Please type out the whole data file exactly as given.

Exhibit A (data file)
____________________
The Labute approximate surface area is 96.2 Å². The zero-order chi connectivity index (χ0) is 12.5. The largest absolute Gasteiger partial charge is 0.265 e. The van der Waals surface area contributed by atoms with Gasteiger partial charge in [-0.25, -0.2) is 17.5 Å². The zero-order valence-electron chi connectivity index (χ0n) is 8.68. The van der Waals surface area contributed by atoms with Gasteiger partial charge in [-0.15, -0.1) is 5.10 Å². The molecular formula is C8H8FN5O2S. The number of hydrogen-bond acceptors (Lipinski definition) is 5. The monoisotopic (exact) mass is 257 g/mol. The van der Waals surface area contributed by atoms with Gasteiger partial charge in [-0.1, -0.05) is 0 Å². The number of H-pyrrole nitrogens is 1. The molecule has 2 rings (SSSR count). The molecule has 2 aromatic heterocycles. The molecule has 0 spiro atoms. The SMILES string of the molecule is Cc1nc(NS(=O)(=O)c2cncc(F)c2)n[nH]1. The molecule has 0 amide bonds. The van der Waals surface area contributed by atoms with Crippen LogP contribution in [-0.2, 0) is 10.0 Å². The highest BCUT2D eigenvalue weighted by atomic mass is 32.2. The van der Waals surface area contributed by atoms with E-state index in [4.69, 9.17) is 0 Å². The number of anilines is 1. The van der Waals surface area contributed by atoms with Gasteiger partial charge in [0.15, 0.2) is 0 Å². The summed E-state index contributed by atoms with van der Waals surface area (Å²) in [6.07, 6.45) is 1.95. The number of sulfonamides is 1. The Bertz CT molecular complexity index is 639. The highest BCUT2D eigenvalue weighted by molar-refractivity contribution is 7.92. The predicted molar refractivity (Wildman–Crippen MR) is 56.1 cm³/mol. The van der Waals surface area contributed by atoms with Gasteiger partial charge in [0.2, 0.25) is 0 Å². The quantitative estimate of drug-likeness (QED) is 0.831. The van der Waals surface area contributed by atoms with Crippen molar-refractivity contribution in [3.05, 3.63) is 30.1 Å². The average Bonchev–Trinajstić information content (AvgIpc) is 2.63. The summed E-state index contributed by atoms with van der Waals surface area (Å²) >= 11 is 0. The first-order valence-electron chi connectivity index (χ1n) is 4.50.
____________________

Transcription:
The Labute approximate surface area is 96.2 Å². The zero-order chi connectivity index (χ0) is 12.5. The largest absolute Gasteiger partial charge is 0.265 e. The van der Waals surface area contributed by atoms with Gasteiger partial charge in [-0.25, -0.2) is 17.5 Å². The zero-order valence-electron chi connectivity index (χ0n) is 8.68. The van der Waals surface area contributed by atoms with Gasteiger partial charge in [-0.15, -0.1) is 5.10 Å². The molecular formula is C8H8FN5O2S. The number of hydrogen-bond acceptors (Lipinski definition) is 5. The monoisotopic (exact) mass is 257 g/mol. The van der Waals surface area contributed by atoms with Gasteiger partial charge in [-0.1, -0.05) is 0 Å². The number of H-pyrrole nitrogens is 1. The molecule has 2 rings (SSSR count). The molecule has 2 aromatic heterocycles. The molecule has 0 spiro atoms. The SMILES string of the molecule is Cc1nc(NS(=O)(=O)c2cncc(F)c2)n[nH]1. The molecule has 0 amide bonds. The van der Waals surface area contributed by atoms with Crippen LogP contribution in [-0.2, 0) is 10.0 Å². The highest BCUT2D eigenvalue weighted by atomic mass is 32.2. The van der Waals surface area contributed by atoms with E-state index in [4.69, 9.17) is 0 Å². The number of anilines is 1. The van der Waals surface area contributed by atoms with Gasteiger partial charge in [0.15, 0.2) is 0 Å². The summed E-state index contributed by atoms with van der Waals surface area (Å²) in [6.07, 6.45) is 1.95. The number of sulfonamides is 1. The Bertz CT molecular complexity index is 639. The highest BCUT2D eigenvalue weighted by molar-refractivity contribution is 7.92. The predicted molar refractivity (Wildman–Crippen MR) is 56.1 cm³/mol. The van der Waals surface area contributed by atoms with Gasteiger partial charge in [0.2, 0.25) is 0 Å². The quantitative estimate of drug-likeness (QED) is 0.831. The van der Waals surface area contributed by atoms with Crippen molar-refractivity contribution in [3.05, 3.63) is 30.1 Å². The average Bonchev–Trinajstić information content (AvgIpc) is 2.63. The summed E-state index contributed by atoms with van der Waals surface area (Å²) >= 11 is 0. The first-order valence-electron chi connectivity index (χ1n) is 4.50.